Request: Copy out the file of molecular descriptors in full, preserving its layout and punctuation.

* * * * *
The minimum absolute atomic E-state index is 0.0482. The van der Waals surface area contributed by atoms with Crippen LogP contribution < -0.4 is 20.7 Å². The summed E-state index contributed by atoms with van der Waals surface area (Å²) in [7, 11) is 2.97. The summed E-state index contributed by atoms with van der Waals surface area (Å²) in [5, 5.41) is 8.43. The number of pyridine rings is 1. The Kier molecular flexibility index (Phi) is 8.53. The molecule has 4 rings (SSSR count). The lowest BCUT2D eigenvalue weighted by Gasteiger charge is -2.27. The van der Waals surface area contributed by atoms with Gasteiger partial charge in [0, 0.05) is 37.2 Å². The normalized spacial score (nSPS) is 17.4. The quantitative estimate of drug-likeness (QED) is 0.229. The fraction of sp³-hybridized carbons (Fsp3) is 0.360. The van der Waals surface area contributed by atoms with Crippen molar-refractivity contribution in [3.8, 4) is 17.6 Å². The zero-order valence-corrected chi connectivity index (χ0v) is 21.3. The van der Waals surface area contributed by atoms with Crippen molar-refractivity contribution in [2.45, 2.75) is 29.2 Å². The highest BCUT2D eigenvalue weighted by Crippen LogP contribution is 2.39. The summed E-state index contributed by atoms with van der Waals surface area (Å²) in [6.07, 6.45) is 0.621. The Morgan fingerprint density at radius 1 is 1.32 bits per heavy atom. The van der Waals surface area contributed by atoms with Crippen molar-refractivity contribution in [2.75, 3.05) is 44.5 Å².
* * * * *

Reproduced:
The minimum absolute atomic E-state index is 0.0482. The van der Waals surface area contributed by atoms with Crippen LogP contribution < -0.4 is 20.7 Å². The summed E-state index contributed by atoms with van der Waals surface area (Å²) in [7, 11) is 2.97. The summed E-state index contributed by atoms with van der Waals surface area (Å²) in [5, 5.41) is 8.43. The number of pyridine rings is 1. The Kier molecular flexibility index (Phi) is 8.53. The molecule has 4 rings (SSSR count). The lowest BCUT2D eigenvalue weighted by Gasteiger charge is -2.27. The van der Waals surface area contributed by atoms with Gasteiger partial charge in [0, 0.05) is 37.2 Å². The normalized spacial score (nSPS) is 17.4. The quantitative estimate of drug-likeness (QED) is 0.229. The fraction of sp³-hybridized carbons (Fsp3) is 0.360. The van der Waals surface area contributed by atoms with Crippen molar-refractivity contribution in [3.8, 4) is 17.6 Å². The zero-order valence-corrected chi connectivity index (χ0v) is 21.3. The van der Waals surface area contributed by atoms with Crippen molar-refractivity contribution in [2.45, 2.75) is 29.2 Å². The highest BCUT2D eigenvalue weighted by Crippen LogP contribution is 2.39. The summed E-state index contributed by atoms with van der Waals surface area (Å²) in [6.07, 6.45) is 0.621. The Morgan fingerprint density at radius 1 is 1.32 bits per heavy atom. The van der Waals surface area contributed by atoms with Crippen molar-refractivity contribution in [2.75, 3.05) is 44.5 Å².